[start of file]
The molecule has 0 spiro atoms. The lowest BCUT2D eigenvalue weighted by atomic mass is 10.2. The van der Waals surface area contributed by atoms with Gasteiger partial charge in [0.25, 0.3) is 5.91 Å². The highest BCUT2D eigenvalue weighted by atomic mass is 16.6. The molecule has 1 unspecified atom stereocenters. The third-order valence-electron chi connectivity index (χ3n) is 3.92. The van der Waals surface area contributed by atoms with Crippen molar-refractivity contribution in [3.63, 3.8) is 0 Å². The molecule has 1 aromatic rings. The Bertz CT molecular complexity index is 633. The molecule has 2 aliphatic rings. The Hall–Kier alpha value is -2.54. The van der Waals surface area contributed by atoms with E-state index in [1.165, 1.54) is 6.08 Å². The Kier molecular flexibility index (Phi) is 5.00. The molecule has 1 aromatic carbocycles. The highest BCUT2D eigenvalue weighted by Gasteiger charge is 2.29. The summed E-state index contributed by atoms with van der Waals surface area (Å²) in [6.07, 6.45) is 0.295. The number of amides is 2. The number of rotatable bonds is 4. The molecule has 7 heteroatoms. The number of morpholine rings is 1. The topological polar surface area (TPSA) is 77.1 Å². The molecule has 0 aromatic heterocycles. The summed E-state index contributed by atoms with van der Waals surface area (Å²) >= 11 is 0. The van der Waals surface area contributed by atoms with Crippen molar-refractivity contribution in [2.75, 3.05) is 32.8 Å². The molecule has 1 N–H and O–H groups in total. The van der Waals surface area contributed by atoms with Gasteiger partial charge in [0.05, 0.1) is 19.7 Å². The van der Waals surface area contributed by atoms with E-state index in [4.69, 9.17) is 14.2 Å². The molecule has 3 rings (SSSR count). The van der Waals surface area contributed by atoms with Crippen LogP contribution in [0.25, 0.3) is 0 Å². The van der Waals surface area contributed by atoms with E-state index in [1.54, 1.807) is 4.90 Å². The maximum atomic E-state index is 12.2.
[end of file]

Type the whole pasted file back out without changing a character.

The molecule has 0 spiro atoms. The lowest BCUT2D eigenvalue weighted by atomic mass is 10.2. The van der Waals surface area contributed by atoms with Gasteiger partial charge in [0.25, 0.3) is 5.91 Å². The highest BCUT2D eigenvalue weighted by atomic mass is 16.6. The molecule has 1 unspecified atom stereocenters. The third-order valence-electron chi connectivity index (χ3n) is 3.92. The van der Waals surface area contributed by atoms with Crippen molar-refractivity contribution in [3.63, 3.8) is 0 Å². The molecule has 1 aromatic rings. The Bertz CT molecular complexity index is 633. The molecule has 2 aliphatic rings. The Hall–Kier alpha value is -2.54. The van der Waals surface area contributed by atoms with E-state index in [1.165, 1.54) is 6.08 Å². The Kier molecular flexibility index (Phi) is 5.00. The molecule has 1 aromatic carbocycles. The highest BCUT2D eigenvalue weighted by Gasteiger charge is 2.29. The summed E-state index contributed by atoms with van der Waals surface area (Å²) in [6.07, 6.45) is 0.295. The number of amides is 2. The number of rotatable bonds is 4. The molecule has 7 heteroatoms. The number of morpholine rings is 1. The topological polar surface area (TPSA) is 77.1 Å². The molecule has 0 aromatic heterocycles. The summed E-state index contributed by atoms with van der Waals surface area (Å²) >= 11 is 0. The van der Waals surface area contributed by atoms with Crippen molar-refractivity contribution in [2.75, 3.05) is 32.8 Å². The molecule has 1 N–H and O–H groups in total. The van der Waals surface area contributed by atoms with Gasteiger partial charge in [0.05, 0.1) is 19.7 Å². The van der Waals surface area contributed by atoms with E-state index in [4.69, 9.17) is 14.2 Å². The molecule has 3 rings (SSSR count). The van der Waals surface area contributed by atoms with Crippen LogP contribution in [0.25, 0.3) is 0 Å². The van der Waals surface area contributed by atoms with E-state index in [1.54, 1.807) is 4.90 Å². The maximum atomic E-state index is 12.2.